Brora distillery was founded in 1819 by the Marquess of Stafford and was called Clynelish distillery and situated in Brora, Sutherland.

The distillery was bought by SMD (later Diageo) in 1930 but it was closed in 1968 after a new "Clynelish" distillery was built across the road from this old one.

Following production quota difficulties in their Port Ellen distillery on Islay, SMD reopened this distillery to produce an


Islay style, peated malt for blending. It was around this time that SMD renamed this old 'Clynelish' distillery to Brora (after the twon where it's situated). Sadly, the rejuvenation didn't last too long and it was finally closed in 1983.


Distillery photo with kind permission by Alan Jamieson


More great distillery info here thanks to Malt Madness



  Brora   General whisky characteristics: Creamy, slight smoke, fruit, pungent, exquisite  

Brora, OB, 25y, bottled in 2008, 56.3% ABV

bottle No. 104 of 3000

Cost of this bottle:


Glass: Classic Malt

Colour: Rich yellow, 18 carat gold

Nose: Initially malt. toffee and hints of slightly pungent butterscotch. After a few minutes this loses the pleasant hints of toffee and butterscotch, only to be left with those pungent, almost damp & unpleasant aromas. After about 15 minutes it's just musty & pungent. After 40 minutes the mustiness is finally beginning to turn slightly fruity with a hint of faintly smoky peat. As we near an hour in the glass this has transformed from butterscotch and toffee, to musty and damp, then to faintly smoky peat. It now has only very faint peat, with a little fruit (bitter apple), some rubber and leather notes.

Palate: Rich and spicy with sharp fruit and just a hint of smoke. Some Autinmal countrysude freshness too.

With 4 drops of water: Smoother, creamier, slightly more fruity and altogether more rounded.

Finish: Long, very long with the drops of water.

Overall Impression: Given enough time and a few drops of water this finally rewards.



Brora, OB, 30y, bottled in 2009, 53.2% ABV

bottle No. 482 of 2652

Cost of this bottle:


Glass: Classic Malt

Colour: 9 carat gold

Nose: Initially malty, creamy, freshly cut grass. After a few minutes this opens to include the slightest hints of peat which sit well with the creaminess to almost make a faintly peaty ice cream with a slight fruitiness in the background. After about 15 minutes the fruitiness is becoming almost mandarine. After 40 minutes there's a lingering sweetness with a hint of bonfire embers. After an hour in the glass this has changed totally and now reminds me of a lazy morning in the sauna. Those scorched rocks, splashed with water to give a hot smoky effect, along with the toasted pine of the sauna cabin are all present. No real peat now, just that smoky wood and something quite floral in the background.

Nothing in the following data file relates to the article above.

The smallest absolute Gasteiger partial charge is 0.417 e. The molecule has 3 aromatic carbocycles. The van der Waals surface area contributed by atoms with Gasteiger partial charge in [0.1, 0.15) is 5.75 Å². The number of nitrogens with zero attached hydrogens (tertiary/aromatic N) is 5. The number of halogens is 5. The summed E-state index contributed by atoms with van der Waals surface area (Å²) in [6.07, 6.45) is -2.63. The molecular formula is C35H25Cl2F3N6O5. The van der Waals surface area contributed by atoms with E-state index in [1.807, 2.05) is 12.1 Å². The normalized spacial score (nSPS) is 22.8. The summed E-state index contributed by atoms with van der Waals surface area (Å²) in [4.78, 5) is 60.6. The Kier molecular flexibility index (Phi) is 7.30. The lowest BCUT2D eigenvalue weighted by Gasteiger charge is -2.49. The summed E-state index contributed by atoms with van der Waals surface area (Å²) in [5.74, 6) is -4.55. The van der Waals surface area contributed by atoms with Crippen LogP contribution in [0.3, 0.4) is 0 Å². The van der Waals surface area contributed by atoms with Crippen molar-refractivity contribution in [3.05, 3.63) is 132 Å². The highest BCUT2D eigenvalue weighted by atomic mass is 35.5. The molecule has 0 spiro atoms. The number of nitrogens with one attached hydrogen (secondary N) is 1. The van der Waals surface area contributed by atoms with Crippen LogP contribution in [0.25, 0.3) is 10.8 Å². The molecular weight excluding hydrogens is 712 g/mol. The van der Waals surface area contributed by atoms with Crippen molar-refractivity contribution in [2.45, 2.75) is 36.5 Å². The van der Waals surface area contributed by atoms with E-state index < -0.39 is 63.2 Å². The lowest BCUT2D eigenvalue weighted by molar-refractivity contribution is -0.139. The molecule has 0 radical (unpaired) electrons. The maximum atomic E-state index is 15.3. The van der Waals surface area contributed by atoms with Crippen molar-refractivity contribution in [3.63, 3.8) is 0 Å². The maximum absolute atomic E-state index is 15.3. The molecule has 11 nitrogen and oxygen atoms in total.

Palate: Deliciously luxurious cream which soon opens to include spicy (tingling) sweet popcorn and a hint of coconut-coated liquorice and even a hint of candy floss.

With 4 drops of water: The nose is slightly more aromatic and the palate even more luxurious, creamy, rich and just .... exquisite.

Finish: Very long, almost never-ending with the drops of water. Sweet, light butterscotch.

Overall Impression: Exquisite. Well worth the time.



Brora, OB, 30y, bottled in 2010, 54.3% ABV

bottle No. 2995 of 3000

Cost of this bottle:

Reviewed as part of MMA 2011


Glass: Classic Malt

Colour: Light bright oak

Nose: Lots of very aromatic oak, then biscuit, floral coconut, hyacinth and even a suggestion of drying paint. Finally there's the faintest hint of a light smokiness.

Palate: Smooth and creamy biscuit followed by a fruitiness with raspberry, apricot and peach. There's also faint almond and a hint of cappuccino, then some treacle toffee right at the end leading into the finish.

Finish: Long and succulent.

Overall Impression: Don't be put off by my "drying paint" comment, this has a magnificent nose. In fact it's a magnificent whisky overall.











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